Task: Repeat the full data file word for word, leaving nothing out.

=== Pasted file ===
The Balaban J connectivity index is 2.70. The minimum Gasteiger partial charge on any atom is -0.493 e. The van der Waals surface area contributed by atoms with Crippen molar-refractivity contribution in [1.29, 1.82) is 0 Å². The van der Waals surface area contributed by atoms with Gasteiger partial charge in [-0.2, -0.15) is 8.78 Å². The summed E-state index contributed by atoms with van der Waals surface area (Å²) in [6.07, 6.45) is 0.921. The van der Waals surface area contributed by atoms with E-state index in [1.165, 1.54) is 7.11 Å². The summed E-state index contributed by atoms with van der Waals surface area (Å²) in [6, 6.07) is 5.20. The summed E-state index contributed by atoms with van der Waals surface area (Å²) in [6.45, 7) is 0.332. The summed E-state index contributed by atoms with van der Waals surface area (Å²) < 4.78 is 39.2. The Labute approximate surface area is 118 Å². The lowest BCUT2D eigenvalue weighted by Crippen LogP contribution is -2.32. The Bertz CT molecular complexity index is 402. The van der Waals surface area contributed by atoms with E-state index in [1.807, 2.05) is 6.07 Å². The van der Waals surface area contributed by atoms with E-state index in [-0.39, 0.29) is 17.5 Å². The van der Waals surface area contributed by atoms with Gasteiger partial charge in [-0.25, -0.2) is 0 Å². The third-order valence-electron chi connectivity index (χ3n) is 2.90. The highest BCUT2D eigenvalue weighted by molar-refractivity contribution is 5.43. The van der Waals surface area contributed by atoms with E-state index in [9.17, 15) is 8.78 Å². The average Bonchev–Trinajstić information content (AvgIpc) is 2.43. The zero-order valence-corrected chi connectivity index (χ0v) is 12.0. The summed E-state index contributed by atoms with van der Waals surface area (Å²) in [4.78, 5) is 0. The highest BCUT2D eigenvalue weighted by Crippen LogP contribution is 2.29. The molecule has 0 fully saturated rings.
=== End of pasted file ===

The Balaban J connectivity index is 2.70. The minimum Gasteiger partial charge on any atom is -0.493 e. The van der Waals surface area contributed by atoms with Crippen molar-refractivity contribution in [1.29, 1.82) is 0 Å². The van der Waals surface area contributed by atoms with Gasteiger partial charge in [-0.2, -0.15) is 8.78 Å². The summed E-state index contributed by atoms with van der Waals surface area (Å²) in [6.07, 6.45) is 0.921. The van der Waals surface area contributed by atoms with E-state index in [1.165, 1.54) is 7.11 Å². The summed E-state index contributed by atoms with van der Waals surface area (Å²) in [6, 6.07) is 5.20. The summed E-state index contributed by atoms with van der Waals surface area (Å²) in [6.45, 7) is 0.332. The summed E-state index contributed by atoms with van der Waals surface area (Å²) < 4.78 is 39.2. The Labute approximate surface area is 118 Å². The lowest BCUT2D eigenvalue weighted by Crippen LogP contribution is -2.32. The Bertz CT molecular complexity index is 402. The van der Waals surface area contributed by atoms with E-state index in [1.807, 2.05) is 6.07 Å². The van der Waals surface area contributed by atoms with E-state index in [-0.39, 0.29) is 17.5 Å². The van der Waals surface area contributed by atoms with Gasteiger partial charge in [-0.25, -0.2) is 0 Å². The third-order valence-electron chi connectivity index (χ3n) is 2.90. The highest BCUT2D eigenvalue weighted by molar-refractivity contribution is 5.43. The van der Waals surface area contributed by atoms with E-state index in [9.17, 15) is 8.78 Å². The average Bonchev–Trinajstić information content (AvgIpc) is 2.43. The zero-order valence-corrected chi connectivity index (χ0v) is 12.0. The summed E-state index contributed by atoms with van der Waals surface area (Å²) in [4.78, 5) is 0. The highest BCUT2D eigenvalue weighted by Crippen LogP contribution is 2.29. The molecule has 0 fully saturated rings.